The Mystical Mind

In The Mystical Mind: Probing the Biology of Religous Experience, Eugene d’Aquili and Andrew Newberg (picture) sketch out their framework for neurotheology. Famous for their neuroimaging studies of meditating monks and praying nuns, the pair’s work is considered ground-breaking. None other than Fraser Watts lauds their ideas as “the best available neuropsychological theory of religion,” and Publisher’s Weekly called the book “exhilarating” and “fascinating”. Not content to just illuminate the biological aspects of religion, the researchers conclude their book with a discussion of how neurotheology could serve as the basis for a “metatheology” or even a “megatheology”. At the same time, they assiduously maintain a facade of evenhandedness, claiming not to know or even care whether God really exists, and stridently denying anything reductionist about their approach. It’s like saying you’re going to study the Man in the Moon, then professing complete ignorance about whether he actually exists or not, claiming that you are just studying the lunar features that may or may not constitute his face.

If this book represents the state-of-the-art in neurotheology, we are in deep trouble. It’s intellectually sloppy, disorganized, selective, and unscientific.

The problems start with the book’s title, and the word “mind” used therein, which the authors admit they have no idea how to define. They say, “The mind is the name for the intangible realities that the brain produces.” They don’t do much better with the word “mystical” in the title, giving new meaning to the word circularity with their definition that “the idea that the brain and mind are mystical suggests that the function of the brain and mind can lead to mystical experiences.” They then bounce to the idea that the mind/brain is just, well, intrinsically mystical.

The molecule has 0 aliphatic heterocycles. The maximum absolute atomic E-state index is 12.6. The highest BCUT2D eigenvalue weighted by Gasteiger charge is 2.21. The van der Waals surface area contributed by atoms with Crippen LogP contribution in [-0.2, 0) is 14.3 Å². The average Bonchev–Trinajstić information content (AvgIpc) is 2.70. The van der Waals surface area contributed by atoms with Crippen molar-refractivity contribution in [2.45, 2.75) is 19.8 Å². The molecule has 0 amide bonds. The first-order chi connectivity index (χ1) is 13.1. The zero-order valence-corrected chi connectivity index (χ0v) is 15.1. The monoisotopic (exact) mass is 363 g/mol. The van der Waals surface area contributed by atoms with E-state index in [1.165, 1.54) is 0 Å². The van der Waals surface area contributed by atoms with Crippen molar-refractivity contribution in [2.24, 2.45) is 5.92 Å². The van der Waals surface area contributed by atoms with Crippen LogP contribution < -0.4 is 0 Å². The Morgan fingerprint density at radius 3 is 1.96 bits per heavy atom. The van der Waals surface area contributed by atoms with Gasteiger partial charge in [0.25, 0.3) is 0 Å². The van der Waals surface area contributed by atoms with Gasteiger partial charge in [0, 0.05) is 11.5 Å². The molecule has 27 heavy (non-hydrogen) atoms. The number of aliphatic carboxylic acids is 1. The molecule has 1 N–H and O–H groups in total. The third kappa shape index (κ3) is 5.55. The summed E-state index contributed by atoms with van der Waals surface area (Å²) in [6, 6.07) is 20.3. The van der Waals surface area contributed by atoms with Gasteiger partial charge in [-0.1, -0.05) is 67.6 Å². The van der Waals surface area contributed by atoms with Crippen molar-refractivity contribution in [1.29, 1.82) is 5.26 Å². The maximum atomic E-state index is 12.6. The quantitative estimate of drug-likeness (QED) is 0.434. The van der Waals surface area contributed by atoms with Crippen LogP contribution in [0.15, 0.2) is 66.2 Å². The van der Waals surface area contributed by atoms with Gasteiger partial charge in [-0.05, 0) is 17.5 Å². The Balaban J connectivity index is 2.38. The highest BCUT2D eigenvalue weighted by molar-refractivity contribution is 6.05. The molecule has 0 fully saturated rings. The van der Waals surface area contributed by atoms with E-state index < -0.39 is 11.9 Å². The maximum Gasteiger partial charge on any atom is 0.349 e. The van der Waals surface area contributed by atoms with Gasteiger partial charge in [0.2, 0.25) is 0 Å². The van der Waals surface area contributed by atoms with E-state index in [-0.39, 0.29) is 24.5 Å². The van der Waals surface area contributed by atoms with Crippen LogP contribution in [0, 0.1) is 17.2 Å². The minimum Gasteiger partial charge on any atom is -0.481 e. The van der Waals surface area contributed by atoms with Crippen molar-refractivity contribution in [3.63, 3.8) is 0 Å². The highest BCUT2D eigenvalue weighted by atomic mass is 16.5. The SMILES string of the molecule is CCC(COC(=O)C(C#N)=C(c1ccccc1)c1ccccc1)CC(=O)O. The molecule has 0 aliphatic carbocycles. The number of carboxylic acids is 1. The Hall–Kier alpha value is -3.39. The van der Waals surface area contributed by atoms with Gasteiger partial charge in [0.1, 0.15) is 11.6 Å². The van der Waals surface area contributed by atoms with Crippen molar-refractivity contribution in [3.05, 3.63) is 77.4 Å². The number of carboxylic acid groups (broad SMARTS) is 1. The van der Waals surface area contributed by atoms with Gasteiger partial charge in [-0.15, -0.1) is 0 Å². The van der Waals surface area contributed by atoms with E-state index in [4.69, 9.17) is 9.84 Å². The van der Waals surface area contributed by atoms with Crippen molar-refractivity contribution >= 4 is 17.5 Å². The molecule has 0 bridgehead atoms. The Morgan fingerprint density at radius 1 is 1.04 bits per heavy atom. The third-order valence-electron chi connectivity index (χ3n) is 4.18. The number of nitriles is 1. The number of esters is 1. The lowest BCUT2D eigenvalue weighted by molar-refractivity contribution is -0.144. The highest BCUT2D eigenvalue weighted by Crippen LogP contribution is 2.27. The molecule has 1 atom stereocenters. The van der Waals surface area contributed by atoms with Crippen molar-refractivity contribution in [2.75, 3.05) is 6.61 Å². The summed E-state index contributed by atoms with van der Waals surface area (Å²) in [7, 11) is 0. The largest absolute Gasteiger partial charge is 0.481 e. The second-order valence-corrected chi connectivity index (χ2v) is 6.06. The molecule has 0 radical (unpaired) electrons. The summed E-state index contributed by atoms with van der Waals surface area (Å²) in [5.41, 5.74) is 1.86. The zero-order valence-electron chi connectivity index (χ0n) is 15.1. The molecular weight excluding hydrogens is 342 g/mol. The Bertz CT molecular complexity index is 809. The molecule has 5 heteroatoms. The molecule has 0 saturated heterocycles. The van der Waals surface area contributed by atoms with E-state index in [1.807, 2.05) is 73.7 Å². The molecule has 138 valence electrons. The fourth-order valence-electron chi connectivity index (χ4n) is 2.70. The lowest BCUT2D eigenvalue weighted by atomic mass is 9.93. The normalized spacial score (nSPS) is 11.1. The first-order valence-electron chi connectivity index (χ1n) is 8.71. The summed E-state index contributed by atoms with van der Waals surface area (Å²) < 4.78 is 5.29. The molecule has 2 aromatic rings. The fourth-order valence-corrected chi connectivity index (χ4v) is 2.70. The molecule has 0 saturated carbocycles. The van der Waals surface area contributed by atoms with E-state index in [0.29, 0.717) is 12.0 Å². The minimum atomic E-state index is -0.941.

But perhaps those are just semantic quibbles. The problems deepen when they start actually laying out theories, starting with the so-called “cognitive operators.” These are

primary functional components of the mind, specific functions that specific [unspecified] parts of the brain perform as part of the mind..analogous to the operators used in mathematics. The functioning of the cognitive operators is what produces a sense of “mind.” The brain structures and neurons that work to generate the functions of the operators are part of the overall structure and function of the brain. Thus brain function results in the function of the cognitive operators and therefore results in the function of the mind.

I quote at length to demonstrate the utter incoherence of their writing.

The seven primary cognitive operators that “comprise the most basic functions of the mind” are:

  1. holistic
  2. reductionist
  3. causal
  4. abstractive
  5. binary
  6. quantitative
  7. emotional

Newberg and d’Aquili present no justification for these operators—they are made up out of thin air. They provide no neural correlates of them. They present no evidence that any of these actually exist, or that their list is comprehensive. One can only conclude that they worked backward to come up with these particular operators. Let’s see, we have transcendant states, so there must a holistic operator; we have images of God as the ultimate mover, so that would need a causal operator; primitive myths involve good and evil so let’s put in a binary operator.

I think phrenology would probably do at least as good a job of helping us understand religion as these made-up operators.

In a future post, I will review Newberg and d’Aquili’s specific theories as to the neurophysiology of (one kind of) religious experience.

3 Responses to “The Mystical Mind”

  1. Numenware, a blog about neurotheology » Blog Archive » 25 top neurotheology research topics Says:

    […] Genetics. In addition to historiocultural, “meme”-like factors underlying religion, could there be specific genetic factors as well, such as ones that might predispose certain people to religious behavior or belief? (Gautama’s Darwinian boost, The Mystical Mind) […]

  2. Brian.Christiansen Says:

    The first purports to describe the functioning of the brain and central nervous system, or the “brain/mind”, as the authors like to refer to it.I suspect that readers with no prior knowledge of the subject would find the account difficult to follow.

  3. Katherine Says:

    “If this book represents the state-of-the-art in neurotheology, we are in deep trouble. It’s intellectually sloppy, disorganized, selective, and unscientific.”

    They just want to use words to manipulate and then taking advantage. ^_^

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